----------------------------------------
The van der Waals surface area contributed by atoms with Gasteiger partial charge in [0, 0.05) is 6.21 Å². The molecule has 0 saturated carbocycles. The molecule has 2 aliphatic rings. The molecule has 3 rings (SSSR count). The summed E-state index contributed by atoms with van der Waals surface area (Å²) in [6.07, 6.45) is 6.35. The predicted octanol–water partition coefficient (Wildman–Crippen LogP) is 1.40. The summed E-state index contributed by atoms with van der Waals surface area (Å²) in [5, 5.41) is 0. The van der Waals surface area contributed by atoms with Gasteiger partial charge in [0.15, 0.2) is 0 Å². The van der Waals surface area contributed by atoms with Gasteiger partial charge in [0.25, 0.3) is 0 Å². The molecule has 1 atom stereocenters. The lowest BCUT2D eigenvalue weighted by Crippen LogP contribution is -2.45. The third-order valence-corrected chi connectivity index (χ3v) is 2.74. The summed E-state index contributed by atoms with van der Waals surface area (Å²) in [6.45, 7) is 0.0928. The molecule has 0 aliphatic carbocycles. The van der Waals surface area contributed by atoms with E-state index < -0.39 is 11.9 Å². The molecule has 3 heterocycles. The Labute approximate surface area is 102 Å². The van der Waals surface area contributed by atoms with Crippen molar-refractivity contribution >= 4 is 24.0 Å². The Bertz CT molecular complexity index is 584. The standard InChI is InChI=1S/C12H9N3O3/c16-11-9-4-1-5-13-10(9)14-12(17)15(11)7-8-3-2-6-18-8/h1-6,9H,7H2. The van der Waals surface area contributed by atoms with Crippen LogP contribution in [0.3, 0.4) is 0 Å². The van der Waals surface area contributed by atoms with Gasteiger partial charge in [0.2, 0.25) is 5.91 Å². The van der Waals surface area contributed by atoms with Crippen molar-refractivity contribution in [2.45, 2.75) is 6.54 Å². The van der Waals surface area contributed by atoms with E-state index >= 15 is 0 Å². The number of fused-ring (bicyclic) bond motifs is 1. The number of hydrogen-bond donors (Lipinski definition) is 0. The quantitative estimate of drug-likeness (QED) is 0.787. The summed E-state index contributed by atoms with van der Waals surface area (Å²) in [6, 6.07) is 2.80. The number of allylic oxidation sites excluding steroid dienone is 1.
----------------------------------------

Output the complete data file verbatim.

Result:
The van der Waals surface area contributed by atoms with Gasteiger partial charge in [0, 0.05) is 6.21 Å². The molecule has 0 saturated carbocycles. The molecule has 2 aliphatic rings. The molecule has 3 rings (SSSR count). The summed E-state index contributed by atoms with van der Waals surface area (Å²) in [6.07, 6.45) is 6.35. The predicted octanol–water partition coefficient (Wildman–Crippen LogP) is 1.40. The summed E-state index contributed by atoms with van der Waals surface area (Å²) in [5, 5.41) is 0. The van der Waals surface area contributed by atoms with Gasteiger partial charge in [0.15, 0.2) is 0 Å². The van der Waals surface area contributed by atoms with Gasteiger partial charge in [0.25, 0.3) is 0 Å². The molecule has 1 atom stereocenters. The lowest BCUT2D eigenvalue weighted by Crippen LogP contribution is -2.45. The third-order valence-corrected chi connectivity index (χ3v) is 2.74. The summed E-state index contributed by atoms with van der Waals surface area (Å²) in [6.45, 7) is 0.0928. The molecule has 0 aliphatic carbocycles. The van der Waals surface area contributed by atoms with E-state index < -0.39 is 11.9 Å². The molecule has 3 heterocycles. The Labute approximate surface area is 102 Å². The van der Waals surface area contributed by atoms with Crippen molar-refractivity contribution >= 4 is 24.0 Å². The Bertz CT molecular complexity index is 584. The standard InChI is InChI=1S/C12H9N3O3/c16-11-9-4-1-5-13-10(9)14-12(17)15(11)7-8-3-2-6-18-8/h1-6,9H,7H2. The van der Waals surface area contributed by atoms with Crippen LogP contribution in [0.3, 0.4) is 0 Å². The van der Waals surface area contributed by atoms with Gasteiger partial charge in [0.2, 0.25) is 5.91 Å². The van der Waals surface area contributed by atoms with Crippen molar-refractivity contribution in [2.45, 2.75) is 6.54 Å². The van der Waals surface area contributed by atoms with E-state index >= 15 is 0 Å². The number of fused-ring (bicyclic) bond motifs is 1. The number of hydrogen-bond donors (Lipinski definition) is 0. The quantitative estimate of drug-likeness (QED) is 0.787. The summed E-state index contributed by atoms with van der Waals surface area (Å²) in [6, 6.07) is 2.80. The number of allylic oxidation sites excluding steroid dienone is 1.